Questions persist as to whether these models are good models of temporal lobe epilepsy, or of epilepsy in general, and whether the pathology is similar to that seen in humans. There are also concerns about reproducibility, as measurement of key indicators can be highly variable. For example, γ-amino butyric acid (GABA)–mediated levels, an indicator of inhibitory action, in this model have been shown to decrease, increase, or remain unchanged. In addition, Sloviter (2005) showed that when animals are allowed to remain in acute status epilepticus for 6 or 7 hours, large areas of hemorrhage and damage were visible in brain slices. This raises questions about the seizures the model elicits, specifically whether these seizures as a result of gross global damage are a true model of human epilepsy, said Woodhall.

Refinement

Woodhall raised several questions regarding refinement of the current epilepsy model: whether the severity of this approach can be reduced; whether acute status epilepticus can be avoided altogether; whether more “ethical value” can be gained from the model; and whether other approaches could be used.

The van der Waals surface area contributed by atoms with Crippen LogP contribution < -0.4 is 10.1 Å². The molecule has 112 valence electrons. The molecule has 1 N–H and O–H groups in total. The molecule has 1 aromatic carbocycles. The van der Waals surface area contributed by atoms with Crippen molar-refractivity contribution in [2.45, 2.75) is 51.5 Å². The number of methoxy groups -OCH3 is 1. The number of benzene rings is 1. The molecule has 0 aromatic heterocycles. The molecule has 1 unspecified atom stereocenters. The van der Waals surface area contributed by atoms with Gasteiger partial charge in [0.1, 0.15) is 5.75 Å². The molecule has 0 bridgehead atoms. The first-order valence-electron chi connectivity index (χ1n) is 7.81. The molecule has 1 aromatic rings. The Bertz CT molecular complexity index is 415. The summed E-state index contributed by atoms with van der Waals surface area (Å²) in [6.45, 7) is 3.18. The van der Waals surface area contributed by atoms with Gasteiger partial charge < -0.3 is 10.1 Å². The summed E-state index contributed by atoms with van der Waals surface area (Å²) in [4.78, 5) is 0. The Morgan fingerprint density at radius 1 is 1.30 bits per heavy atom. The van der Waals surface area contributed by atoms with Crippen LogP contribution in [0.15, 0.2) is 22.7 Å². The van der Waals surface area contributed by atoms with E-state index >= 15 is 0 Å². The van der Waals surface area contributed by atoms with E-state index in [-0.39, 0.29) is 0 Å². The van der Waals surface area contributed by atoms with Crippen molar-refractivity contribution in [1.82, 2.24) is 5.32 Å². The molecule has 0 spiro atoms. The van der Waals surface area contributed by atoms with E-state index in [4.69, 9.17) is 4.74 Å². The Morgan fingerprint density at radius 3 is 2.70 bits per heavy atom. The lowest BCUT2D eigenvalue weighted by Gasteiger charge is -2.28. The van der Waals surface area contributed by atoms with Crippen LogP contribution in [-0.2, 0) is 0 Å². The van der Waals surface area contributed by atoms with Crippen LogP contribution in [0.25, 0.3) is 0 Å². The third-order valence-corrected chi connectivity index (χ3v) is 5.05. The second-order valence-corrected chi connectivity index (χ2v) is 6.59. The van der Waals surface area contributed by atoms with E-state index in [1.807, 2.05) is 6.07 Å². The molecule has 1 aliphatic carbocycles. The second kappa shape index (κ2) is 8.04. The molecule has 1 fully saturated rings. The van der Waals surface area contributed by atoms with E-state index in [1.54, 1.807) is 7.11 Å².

Seizure activity feeds from the cortex, through the basal ganglia, and back into the cortex, to create a positive feedback loop during epileptogenesis. Seizures then become uncontrolled and spread to the brainstem, killing the animal, Woodhall explained. Use of the central muscle relaxant, xylazine, reduces the intensity of the seizure activity and instantly reduces mortality rates. The other critical point in the process is arrest of the seizures. A massive dose of diazepam is currently used, which can stop the heart. Instead, a cocktail of very low doses of synergistic drugs, acting at different receptor systems, can more controllably terminate the seizures, Woodhall explained. It turns out, he said, that acute status epilepticus can be avoided. To make the most of the model, Woodhall identified several ways to increase the use of the fragile brain slices obtained from animals. Enlisting multiple researchers on one day to extract as much data as possible from each individual rat reduces the number of animals needed during the experiment. Methods for production and storage of slices were also improved. Together, these refinements led to development of a new model, low-dose lithium-pilocarpine-xylazine epileptogenesis, with a very brief period of acute status epilepticus, much longer quiescent period, and less than 2 percent mortality. The new model, which mimics the unique features of pediatric epilepsy, was validated using brain slices from children who had surgery for intractable epilepsy, Woodhall noted. In addition to refining the models themselves, Woodhall said that data sharing among researchers is another aspect of refinement and overall reduction as well.